City Gardens Of Today
When I think of city gardens, my mind goes back to the wonderful little court yard and balcony city gardens of New Orleans. I am especially fond of the Bienville House Hotel’s courtyard garden, which is in my opinion one of those small places when the cares of the world just melts away. It’s those kinds of oases that every city dweller should seek solace from the troubles of everyday modern life.
I think sometimes, those who live in cities, don’t get a lot of help or encouragement when it comes to gardening. Yet, city gardening can be rewarding and is so very necessary, especially the soul of the gardener. No matter how little space you have, even if it is on a balcony, just because you live in the city, doesn’t mean you can’t be a gardener.
Design In City Gardens
The design and attention to city gardens is satisfying, but not without problems. Almost by definition they are usually undersized compared to that of their more suburban neighbors. The variety of plant material and design elements — especially the shapes, textures, and colors — must be more cautious planned, so that the overall effect will have appeal without confusion.
Not exclusive to city gardens alone, but especially a problem, is pollution. City gardens must have their leaves sprayed with water frequently and the soil may have to be replenished, or even replaced from time to time. Additionally, poor drainage can be handled by planting city gardens with raised beds and making use of attractive containers. In heavily shaded city garden, extra creativeness in the use of materials such as brick, containers, gravel, shade plants, stone, water, and wood.
Uses of ivy, yew, and privet have proven for centuries to be dependable solutions, even in the most difficult of city growing conditions. Your best advice for beginning to start your own city garden, is to simply look around and see what others are growing, along with visiting a local garden center or garden show.
City Gardens In Old Neighborhoods
Often in old city neighborhoods, you’ll find attractive weathered brick in your garden area, which is wonderful in keeping with older buildings and sidewalks of the same or similar material. It’s basic form can be skillfully enriched with trees, shrubs, vines, plant containers, and small fountains. Essential to the effect of open space in the smaller tightly contained areas, is the careful balance of plants, in relationship to the overall small dimensions of the garden space you have to work with. Some of your best bets to consider in the design of your new city garden are:
Raised Planting Beds — Especially if your family or others will be viewing the garden from above.
Tiered Fountains — Can be a lovely accent, especially when splashes of water fall down to a rock or moss garden, deliberately set into brick paving.
Higher Walls and Trees — Can put the city garden in proper scale with surrounding buildings and houses. Adding an open area for sitting, but not too large (that would make it seem empty in the winter when the patio furniture may be put away) is another option. Potted plants fill in as needed in odd and small places.
Bamboo Screens — Can conceal ugly or unattractive areas. Be sure to use non-invasive species of bamboo.
Various Themes In City Gardens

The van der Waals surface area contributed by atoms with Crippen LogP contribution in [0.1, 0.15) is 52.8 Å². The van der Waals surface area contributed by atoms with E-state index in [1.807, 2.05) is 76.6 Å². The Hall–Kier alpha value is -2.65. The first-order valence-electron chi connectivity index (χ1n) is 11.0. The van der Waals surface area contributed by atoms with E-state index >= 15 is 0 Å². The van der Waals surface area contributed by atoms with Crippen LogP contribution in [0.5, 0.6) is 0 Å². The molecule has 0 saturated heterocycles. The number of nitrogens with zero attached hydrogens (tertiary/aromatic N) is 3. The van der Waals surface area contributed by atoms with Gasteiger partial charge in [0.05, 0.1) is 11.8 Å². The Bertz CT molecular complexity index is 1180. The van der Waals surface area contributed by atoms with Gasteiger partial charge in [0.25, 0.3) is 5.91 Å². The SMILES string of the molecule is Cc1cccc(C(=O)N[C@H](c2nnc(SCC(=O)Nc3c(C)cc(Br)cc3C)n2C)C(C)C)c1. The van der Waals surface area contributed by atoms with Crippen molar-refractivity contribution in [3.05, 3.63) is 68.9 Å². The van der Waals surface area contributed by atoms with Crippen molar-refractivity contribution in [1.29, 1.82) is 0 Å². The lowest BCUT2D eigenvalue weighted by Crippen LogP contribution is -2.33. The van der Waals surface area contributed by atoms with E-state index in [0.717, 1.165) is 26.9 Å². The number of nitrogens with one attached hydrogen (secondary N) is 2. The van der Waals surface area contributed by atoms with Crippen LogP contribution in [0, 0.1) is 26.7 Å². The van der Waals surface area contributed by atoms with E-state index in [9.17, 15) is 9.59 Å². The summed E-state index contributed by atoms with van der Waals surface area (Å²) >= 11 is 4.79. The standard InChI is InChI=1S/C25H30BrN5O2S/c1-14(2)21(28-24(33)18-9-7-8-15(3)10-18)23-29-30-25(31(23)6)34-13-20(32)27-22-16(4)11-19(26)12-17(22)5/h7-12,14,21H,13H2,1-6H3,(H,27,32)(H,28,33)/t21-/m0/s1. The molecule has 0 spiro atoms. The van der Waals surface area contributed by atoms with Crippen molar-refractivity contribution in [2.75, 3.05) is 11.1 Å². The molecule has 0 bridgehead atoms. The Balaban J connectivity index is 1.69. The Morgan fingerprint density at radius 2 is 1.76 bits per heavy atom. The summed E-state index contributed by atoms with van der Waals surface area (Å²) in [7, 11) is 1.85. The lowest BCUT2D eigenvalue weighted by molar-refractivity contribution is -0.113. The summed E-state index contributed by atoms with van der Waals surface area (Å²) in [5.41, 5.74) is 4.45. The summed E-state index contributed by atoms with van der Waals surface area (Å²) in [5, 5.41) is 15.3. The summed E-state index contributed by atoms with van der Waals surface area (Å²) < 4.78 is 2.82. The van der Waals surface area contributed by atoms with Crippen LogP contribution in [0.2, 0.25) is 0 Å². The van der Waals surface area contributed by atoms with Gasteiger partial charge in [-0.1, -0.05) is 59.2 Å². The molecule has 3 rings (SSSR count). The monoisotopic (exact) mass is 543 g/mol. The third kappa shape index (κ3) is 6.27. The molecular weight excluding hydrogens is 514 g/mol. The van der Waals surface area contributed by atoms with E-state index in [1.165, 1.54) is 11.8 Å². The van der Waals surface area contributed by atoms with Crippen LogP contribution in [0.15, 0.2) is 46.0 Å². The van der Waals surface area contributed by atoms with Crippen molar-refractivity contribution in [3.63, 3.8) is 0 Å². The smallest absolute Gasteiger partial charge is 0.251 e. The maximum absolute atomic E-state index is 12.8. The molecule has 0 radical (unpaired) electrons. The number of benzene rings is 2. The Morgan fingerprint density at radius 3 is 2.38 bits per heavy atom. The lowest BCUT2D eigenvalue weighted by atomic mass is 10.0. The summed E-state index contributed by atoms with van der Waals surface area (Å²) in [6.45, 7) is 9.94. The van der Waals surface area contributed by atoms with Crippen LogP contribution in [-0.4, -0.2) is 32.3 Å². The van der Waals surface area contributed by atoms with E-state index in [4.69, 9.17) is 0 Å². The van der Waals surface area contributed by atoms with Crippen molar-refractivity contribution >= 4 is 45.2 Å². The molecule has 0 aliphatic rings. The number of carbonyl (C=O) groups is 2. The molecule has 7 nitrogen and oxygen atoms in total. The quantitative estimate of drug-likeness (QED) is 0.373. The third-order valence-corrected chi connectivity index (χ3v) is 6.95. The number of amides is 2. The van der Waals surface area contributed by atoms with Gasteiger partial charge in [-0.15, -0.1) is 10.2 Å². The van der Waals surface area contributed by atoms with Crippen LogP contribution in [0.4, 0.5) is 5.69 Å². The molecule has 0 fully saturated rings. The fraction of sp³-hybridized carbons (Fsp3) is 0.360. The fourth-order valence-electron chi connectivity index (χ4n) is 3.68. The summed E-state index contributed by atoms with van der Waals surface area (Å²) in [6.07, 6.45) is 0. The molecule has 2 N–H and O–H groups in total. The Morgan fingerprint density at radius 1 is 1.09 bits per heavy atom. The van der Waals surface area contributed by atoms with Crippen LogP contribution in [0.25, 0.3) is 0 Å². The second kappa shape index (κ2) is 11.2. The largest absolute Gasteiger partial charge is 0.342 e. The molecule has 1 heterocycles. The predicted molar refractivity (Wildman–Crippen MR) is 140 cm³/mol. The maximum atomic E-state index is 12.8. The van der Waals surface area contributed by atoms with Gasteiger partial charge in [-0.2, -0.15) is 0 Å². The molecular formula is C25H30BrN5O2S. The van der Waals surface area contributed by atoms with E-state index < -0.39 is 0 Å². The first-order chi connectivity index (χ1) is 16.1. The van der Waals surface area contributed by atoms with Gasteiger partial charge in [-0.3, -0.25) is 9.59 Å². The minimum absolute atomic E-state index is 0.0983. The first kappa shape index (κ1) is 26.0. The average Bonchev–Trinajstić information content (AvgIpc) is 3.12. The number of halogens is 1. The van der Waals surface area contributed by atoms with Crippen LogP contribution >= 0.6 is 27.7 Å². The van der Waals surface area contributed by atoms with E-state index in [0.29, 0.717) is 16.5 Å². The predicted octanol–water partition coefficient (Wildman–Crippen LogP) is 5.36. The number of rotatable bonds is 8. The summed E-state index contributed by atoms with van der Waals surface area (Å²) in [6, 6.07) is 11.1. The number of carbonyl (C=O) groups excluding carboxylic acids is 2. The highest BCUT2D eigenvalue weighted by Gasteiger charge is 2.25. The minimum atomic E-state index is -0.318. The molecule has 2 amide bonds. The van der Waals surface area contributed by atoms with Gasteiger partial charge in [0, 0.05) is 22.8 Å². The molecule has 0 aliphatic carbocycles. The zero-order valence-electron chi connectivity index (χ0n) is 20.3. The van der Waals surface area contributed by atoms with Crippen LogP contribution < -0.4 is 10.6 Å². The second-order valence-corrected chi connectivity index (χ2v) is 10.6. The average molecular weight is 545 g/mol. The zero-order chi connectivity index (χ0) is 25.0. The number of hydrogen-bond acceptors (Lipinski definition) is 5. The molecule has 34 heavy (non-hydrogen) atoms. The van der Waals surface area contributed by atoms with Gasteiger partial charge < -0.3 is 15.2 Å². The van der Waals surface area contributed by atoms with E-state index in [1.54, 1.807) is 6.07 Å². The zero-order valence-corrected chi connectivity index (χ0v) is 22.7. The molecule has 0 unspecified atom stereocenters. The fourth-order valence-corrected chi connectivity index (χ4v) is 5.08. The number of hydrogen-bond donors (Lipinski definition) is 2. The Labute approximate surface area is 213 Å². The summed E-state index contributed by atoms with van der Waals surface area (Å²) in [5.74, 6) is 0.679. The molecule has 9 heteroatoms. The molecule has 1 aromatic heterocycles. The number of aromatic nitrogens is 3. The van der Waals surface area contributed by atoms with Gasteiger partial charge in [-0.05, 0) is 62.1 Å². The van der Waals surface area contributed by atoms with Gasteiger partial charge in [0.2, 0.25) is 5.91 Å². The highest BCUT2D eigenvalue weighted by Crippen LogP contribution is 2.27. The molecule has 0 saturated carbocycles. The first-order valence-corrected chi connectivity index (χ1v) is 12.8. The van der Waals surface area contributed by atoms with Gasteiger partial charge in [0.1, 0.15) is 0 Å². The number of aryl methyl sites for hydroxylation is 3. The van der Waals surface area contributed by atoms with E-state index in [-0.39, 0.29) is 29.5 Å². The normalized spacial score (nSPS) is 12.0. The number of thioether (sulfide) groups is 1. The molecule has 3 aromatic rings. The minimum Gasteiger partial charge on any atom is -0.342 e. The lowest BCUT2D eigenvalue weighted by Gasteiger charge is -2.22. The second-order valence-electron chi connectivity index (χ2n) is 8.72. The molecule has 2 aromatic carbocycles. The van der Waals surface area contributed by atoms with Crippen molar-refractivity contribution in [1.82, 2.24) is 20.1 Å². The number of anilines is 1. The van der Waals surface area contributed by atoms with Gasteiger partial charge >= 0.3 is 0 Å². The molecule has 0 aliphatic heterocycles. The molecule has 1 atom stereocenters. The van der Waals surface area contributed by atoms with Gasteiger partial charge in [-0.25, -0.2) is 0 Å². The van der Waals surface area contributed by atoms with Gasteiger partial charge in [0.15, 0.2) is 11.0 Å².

The many types of city neighborhoods often dictate the solution to gardens when you are a city dweller. Keep in mind that any landscaped area near a tall building is more enjoyable to look down upon, if the position of planting beds, terraces, outdoor furniture and the like — is made with the thought in mind that these area will be seen by others from above.
Also keep in mind, that your landscaping should be designed for minimum upkeep and maximum use as “extended outdoor rooms” for entertaining. All surfaces should be quick drying; choose trees and shrubs that need little trimming or watering. Maximize the beauty of your container flowers with accents of needed color.
In terms of creativity, city gardens are really just as unlimited as they are anywhere else — use your imagination and let your garden be a reflection of your own personal interests.
One technique in city gardens is to try to divide what space you have into different heights, if possible. Lean toward distinct geometric shapes that emphasize different areas of your garden. Use different colors and textures will also help further define your garden spaces. Sometimes having a multitude of plants along the sides of your city garden will highlight the whole garden and elongate it — making it seem larger than it really is.
Another technique in smaller rectangle shaped city gardens is to landscape it with an open space having no objects to obstruct the view from one end to the other. Narrow dimensions can often be further disguised by dividing the space into two sections, with completely different functions, such as:
- A rounded terrace for conversation along with a curved path lending to a close-up view of a favorite sculpture which can be quite inviting. The space between them can be a low maintenance surface, such as gravel. Should any seeds fall among the pebbles and some surface-rotted weeds sprout? No problem, simply pull them up.
- The rest of your garden should be mass planted with ivy, which will be practically weed free,when it grows in to cover the ground. One advantage in planting ivies for little or no weeding in mind — is to remember that it should be planted as dense as possible in the beginning, so that no weeds have an opportunity to take hold.
If You’d Like To Know More About City Gardens: